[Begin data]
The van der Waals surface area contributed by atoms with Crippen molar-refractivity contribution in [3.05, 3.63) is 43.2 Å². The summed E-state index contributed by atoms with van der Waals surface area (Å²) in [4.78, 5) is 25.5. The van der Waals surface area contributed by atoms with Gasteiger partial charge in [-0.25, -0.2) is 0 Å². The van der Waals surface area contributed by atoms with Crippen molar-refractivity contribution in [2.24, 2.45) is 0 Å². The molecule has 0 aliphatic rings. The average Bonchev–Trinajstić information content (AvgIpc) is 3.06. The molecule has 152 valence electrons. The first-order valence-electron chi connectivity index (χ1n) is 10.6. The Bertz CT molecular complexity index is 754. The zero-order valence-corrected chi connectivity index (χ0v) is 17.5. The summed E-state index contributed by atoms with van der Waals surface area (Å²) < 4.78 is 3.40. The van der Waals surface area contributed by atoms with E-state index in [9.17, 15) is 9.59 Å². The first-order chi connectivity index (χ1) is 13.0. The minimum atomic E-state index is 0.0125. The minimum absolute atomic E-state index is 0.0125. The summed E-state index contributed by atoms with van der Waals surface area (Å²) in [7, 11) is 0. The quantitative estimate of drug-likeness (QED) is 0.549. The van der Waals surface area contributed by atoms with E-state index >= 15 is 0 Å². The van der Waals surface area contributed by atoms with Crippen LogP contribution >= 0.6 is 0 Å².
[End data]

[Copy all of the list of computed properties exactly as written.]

The van der Waals surface area contributed by atoms with Crippen molar-refractivity contribution in [3.05, 3.63) is 43.2 Å². The summed E-state index contributed by atoms with van der Waals surface area (Å²) in [4.78, 5) is 25.5. The van der Waals surface area contributed by atoms with Gasteiger partial charge in [-0.25, -0.2) is 0 Å². The van der Waals surface area contributed by atoms with Crippen molar-refractivity contribution in [2.24, 2.45) is 0 Å². The molecule has 0 aliphatic rings. The average Bonchev–Trinajstić information content (AvgIpc) is 3.06. The molecule has 152 valence electrons. The first-order valence-electron chi connectivity index (χ1n) is 10.6. The Bertz CT molecular complexity index is 754. The zero-order valence-corrected chi connectivity index (χ0v) is 17.5. The summed E-state index contributed by atoms with van der Waals surface area (Å²) < 4.78 is 3.40. The van der Waals surface area contributed by atoms with E-state index in [9.17, 15) is 9.59 Å². The first-order chi connectivity index (χ1) is 13.0. The minimum atomic E-state index is 0.0125. The minimum absolute atomic E-state index is 0.0125. The summed E-state index contributed by atoms with van der Waals surface area (Å²) in [7, 11) is 0. The quantitative estimate of drug-likeness (QED) is 0.549. The van der Waals surface area contributed by atoms with E-state index >= 15 is 0 Å². The van der Waals surface area contributed by atoms with Crippen LogP contribution >= 0.6 is 0 Å².